Since 2002, Ae. japonicus has been locally established at a used tyre import company at Natoye . At that time tyres were imported from its home range in Japan and from its invasive range in the USA, where the species is established, making the international used tyre trade the probable introduction pathway . During more than ten years, Ae. japonicus was reported as locally established species in a 2 km perimeter around the tyre import company, without further spread. This was in strong contrast to the fast spread of the species observed in other European countries . The abundance and range of the species decreased during the first Belgian IMS elimination campaign undertaken between 2012 and 2015 [24, 50, 51], but a new southwest spread was recorded between 2017 and 2019, associated with a progressive increase in abundance. It seems that a small forest located southwest of the tyre company forms a good ‘shrub-corridor’ for the spread of the mosquito [38, 69]. At the northeast side, the company is surrounded by open meadows, which possibly hamper the spread of the population in that direction.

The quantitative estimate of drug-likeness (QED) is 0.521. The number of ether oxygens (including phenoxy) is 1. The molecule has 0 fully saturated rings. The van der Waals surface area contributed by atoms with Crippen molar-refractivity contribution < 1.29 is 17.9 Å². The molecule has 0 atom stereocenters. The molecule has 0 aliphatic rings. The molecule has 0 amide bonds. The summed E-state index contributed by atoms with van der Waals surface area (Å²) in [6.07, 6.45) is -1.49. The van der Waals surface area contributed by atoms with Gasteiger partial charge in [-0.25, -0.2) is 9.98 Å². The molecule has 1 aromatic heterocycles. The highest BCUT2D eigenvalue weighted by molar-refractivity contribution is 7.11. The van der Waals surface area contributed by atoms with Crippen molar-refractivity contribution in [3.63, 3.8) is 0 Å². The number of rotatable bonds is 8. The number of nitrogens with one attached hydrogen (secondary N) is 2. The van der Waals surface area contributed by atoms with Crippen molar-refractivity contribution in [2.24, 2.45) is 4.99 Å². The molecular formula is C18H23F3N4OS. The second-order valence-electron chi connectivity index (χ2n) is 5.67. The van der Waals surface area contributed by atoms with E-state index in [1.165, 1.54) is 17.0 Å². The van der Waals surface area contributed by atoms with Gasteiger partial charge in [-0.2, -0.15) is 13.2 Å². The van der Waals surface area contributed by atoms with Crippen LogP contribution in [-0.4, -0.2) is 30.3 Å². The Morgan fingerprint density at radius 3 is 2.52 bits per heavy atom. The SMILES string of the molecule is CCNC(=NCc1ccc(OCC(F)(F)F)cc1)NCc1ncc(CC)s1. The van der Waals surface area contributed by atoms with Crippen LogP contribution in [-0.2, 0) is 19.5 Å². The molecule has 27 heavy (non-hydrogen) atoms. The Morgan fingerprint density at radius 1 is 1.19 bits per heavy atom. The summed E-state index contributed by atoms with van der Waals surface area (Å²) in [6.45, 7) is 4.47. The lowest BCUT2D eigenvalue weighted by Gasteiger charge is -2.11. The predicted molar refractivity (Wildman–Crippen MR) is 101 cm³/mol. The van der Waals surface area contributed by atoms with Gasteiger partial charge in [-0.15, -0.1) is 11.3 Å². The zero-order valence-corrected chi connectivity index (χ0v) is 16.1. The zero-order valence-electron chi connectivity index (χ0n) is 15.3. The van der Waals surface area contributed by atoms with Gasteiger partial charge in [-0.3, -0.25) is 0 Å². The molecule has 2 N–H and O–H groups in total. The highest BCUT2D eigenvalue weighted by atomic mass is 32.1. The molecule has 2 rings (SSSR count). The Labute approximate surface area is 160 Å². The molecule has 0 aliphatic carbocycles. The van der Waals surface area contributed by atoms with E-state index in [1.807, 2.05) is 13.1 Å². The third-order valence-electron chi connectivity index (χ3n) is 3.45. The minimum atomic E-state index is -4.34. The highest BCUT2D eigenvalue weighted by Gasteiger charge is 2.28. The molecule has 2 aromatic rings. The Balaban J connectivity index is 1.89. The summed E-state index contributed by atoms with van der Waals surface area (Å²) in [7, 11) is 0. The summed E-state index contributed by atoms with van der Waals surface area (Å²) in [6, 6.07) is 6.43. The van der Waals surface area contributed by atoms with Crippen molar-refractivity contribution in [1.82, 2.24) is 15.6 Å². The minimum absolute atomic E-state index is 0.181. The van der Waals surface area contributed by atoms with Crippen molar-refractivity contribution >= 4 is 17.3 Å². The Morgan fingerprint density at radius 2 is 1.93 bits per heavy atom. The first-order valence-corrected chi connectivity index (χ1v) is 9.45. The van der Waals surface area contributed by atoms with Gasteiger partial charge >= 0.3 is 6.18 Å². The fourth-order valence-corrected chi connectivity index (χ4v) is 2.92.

An investigation of the genetic variation at seven microsatellite loci indicated that remnants of the original population were still present, although no detections were done in 2015 and 2016 during the control campaign . Natural larval habitats (tree holes) in the small forest probably played a role as ‘refuge’ [21, 38, 70]. The current admixed population displayed a higher allelic richness than the original population, which points towards at least one re-introduction of Ae. japonicus from an external source population after the elimination campaign . Tyres are regularly imported from an Ae. japonicus colonised area in Germany , which might be the possible source of this new introduction. Currently, the tyre company only imports tyres from Europe (mainly Luxembourg, France, Italy, Spain, Germany and the Netherlands) (HA, personal communication). German Ae. japonicus populations display high invasiveness potential as indicated by their fast spread after establishment all over the country . High genetic diversity might be a component of their invasiveness success [72, 73]. A new introduction possibly increased the genetic diversity of the Belgian population, which could explain the apparently faster spread seen in 2019 compared to that before 2012. Controlling Ae. japonicus at HA was proven to be challenging and given the continuous tyre trade with colonised countries like Germany, new introductions are likely to occur, with further genetic admixture.